If the inflation “genie” comes out of the bottle, he said, the UK would face a “hard and painful job” of reasserting price stability.
“The longer we delay [monetary tightening] the more there is a risk that interest rate rises when they come will have to be larger, and then there will be a bigger risk of a shock to confidence,” Sentance said.
Yet the Bank’s rate setting committee is starting to move closer to Sentance’s view that inflation must be tackled with a small but immediate rise in rates, he suggested. “The minutes of our last two meetings reflect a growing concern about inflationary pressures that are coming through,” he said. In January Martin Weale joined Sentance in voting for a 0.25 per cent rise in rates.
Sentance added that the Bank’s policy of quantitative easing (QE) -- currently paused at £200bn – could be reversed through gilt sales. “If we start raising interest rates over a period of time then we probably need to review whether the amount of stimulus being provided by QE is also appropriate,” he revealed.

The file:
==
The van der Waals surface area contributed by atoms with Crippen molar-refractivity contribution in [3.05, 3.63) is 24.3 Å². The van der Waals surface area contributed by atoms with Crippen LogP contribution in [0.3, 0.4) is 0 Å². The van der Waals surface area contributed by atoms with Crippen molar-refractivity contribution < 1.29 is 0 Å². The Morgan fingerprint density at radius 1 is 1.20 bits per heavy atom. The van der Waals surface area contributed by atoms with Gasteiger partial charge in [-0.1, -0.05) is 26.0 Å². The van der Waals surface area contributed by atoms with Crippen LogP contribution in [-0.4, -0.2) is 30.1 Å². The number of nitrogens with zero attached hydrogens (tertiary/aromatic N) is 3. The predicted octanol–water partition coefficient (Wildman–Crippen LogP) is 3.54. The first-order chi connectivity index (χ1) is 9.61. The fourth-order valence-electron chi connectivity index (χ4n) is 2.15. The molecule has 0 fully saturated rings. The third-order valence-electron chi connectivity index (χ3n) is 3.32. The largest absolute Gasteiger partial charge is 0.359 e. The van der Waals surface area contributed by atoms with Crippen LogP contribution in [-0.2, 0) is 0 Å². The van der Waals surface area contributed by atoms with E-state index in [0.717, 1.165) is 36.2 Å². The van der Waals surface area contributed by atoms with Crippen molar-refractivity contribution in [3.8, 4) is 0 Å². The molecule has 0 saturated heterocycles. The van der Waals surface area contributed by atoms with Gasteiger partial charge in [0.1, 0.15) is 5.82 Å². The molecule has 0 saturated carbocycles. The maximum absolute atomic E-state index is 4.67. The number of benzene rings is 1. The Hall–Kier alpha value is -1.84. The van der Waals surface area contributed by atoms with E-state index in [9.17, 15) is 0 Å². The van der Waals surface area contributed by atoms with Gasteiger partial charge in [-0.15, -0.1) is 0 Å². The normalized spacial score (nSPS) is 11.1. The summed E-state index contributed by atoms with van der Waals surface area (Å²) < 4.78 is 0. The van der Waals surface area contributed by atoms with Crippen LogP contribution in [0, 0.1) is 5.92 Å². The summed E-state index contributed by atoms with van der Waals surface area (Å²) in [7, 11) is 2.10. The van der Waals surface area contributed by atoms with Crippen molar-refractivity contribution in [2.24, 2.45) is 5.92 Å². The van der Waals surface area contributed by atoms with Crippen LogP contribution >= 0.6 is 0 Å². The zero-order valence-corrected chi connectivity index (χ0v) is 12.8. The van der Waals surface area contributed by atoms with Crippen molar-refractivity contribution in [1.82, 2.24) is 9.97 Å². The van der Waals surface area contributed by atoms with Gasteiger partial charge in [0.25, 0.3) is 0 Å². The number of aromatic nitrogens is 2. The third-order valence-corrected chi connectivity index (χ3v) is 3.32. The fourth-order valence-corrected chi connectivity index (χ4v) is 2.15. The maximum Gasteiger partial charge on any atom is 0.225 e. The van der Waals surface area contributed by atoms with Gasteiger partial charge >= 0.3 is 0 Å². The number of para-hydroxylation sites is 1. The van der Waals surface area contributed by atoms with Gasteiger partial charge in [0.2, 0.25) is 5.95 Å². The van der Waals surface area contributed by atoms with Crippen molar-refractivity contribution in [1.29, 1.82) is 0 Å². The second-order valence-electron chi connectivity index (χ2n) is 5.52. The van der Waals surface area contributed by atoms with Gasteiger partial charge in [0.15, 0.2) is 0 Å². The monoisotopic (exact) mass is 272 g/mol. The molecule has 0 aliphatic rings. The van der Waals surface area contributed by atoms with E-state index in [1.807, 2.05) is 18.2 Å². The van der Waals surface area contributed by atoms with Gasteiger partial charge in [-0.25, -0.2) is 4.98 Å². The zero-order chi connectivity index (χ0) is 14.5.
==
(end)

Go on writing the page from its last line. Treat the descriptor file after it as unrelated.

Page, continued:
The Bank’s inflation report, out this month, is “a chance for the committee to update its overall assessment” of the threat from price pressures, he said.
Rates were only dragged so low “to combat worries about deflation and recession in the middle of 2009,” Sentance argued.
Sentance, who will retire as a member of the monetary policy committee (MPC) in May, questioned the group’s track record of predicting inflation. “There’s been a tendency to overestimate the dampening impact of spare capacity, and underestimate the upward pressure from a strong global economy. The argument that we don’t need to raise interest rates seems to rest on [the MPC] continuing to do that.”
The Bank must be careful to retain its “hard won” credibility by keeping inflation in check, he claimed. Consumer price inflation hit 3.7 per cent in December, with Bank governor Mervyn King warning that it could jump as high as five per cent this year.
And economists should heed the “health warning” that came with last week’s shock figures showing a contraction in the economy at the end of 2010, Sentance advised. “The Office for National Statistics (ONS) don’t have very complete information [for December] so anything that they’re saying about that at the moment is very provisional.”
“It’s pretty clear from most people’s experience that economic life was disrupted with the snow -- we saw airports closed and people unable to get to work,” he said, while pointing to business surveys that continue to show a steady economic recovery, such as yesterday’s purchasing managers index which showed British manufacturing hitting a record high of 62.0 in January.